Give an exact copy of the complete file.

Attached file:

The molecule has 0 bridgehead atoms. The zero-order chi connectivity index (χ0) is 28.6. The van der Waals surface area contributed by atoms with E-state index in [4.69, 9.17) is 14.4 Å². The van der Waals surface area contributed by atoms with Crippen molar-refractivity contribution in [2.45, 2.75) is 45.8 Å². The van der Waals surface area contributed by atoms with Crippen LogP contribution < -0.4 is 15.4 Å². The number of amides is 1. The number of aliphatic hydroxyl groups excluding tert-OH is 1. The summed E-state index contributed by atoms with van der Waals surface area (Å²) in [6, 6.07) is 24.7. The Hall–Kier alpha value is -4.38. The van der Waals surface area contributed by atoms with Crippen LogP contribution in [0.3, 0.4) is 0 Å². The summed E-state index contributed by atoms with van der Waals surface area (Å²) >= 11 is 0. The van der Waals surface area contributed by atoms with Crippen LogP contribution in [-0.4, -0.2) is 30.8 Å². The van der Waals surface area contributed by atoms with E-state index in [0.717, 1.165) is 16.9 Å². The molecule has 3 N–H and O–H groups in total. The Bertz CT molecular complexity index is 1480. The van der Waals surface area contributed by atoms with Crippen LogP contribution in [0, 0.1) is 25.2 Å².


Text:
The molecule has 0 bridgehead atoms. The zero-order chi connectivity index (χ0) is 28.6. The van der Waals surface area contributed by atoms with E-state index in [4.69, 9.17) is 14.4 Å². The van der Waals surface area contributed by atoms with Crippen molar-refractivity contribution in [2.45, 2.75) is 45.8 Å². The van der Waals surface area contributed by atoms with Crippen LogP contribution < -0.4 is 15.4 Å². The number of amides is 1. The number of aliphatic hydroxyl groups excluding tert-OH is 1. The summed E-state index contributed by atoms with van der Waals surface area (Å²) in [6, 6.07) is 24.7. The Hall–Kier alpha value is -4.38. The van der Waals surface area contributed by atoms with Crippen LogP contribution in [0.3, 0.4) is 0 Å². The summed E-state index contributed by atoms with van der Waals surface area (Å²) >= 11 is 0. The van der Waals surface area contributed by atoms with Crippen LogP contribution in [-0.4, -0.2) is 30.8 Å². The van der Waals surface area contributed by atoms with E-state index in [0.717, 1.165) is 16.9 Å². The molecule has 3 N–H and O–H groups in total. The Bertz CT molecular complexity index is 1480. The van der Waals surface area contributed by atoms with Crippen LogP contribution in [0, 0.1) is 25.2 Å².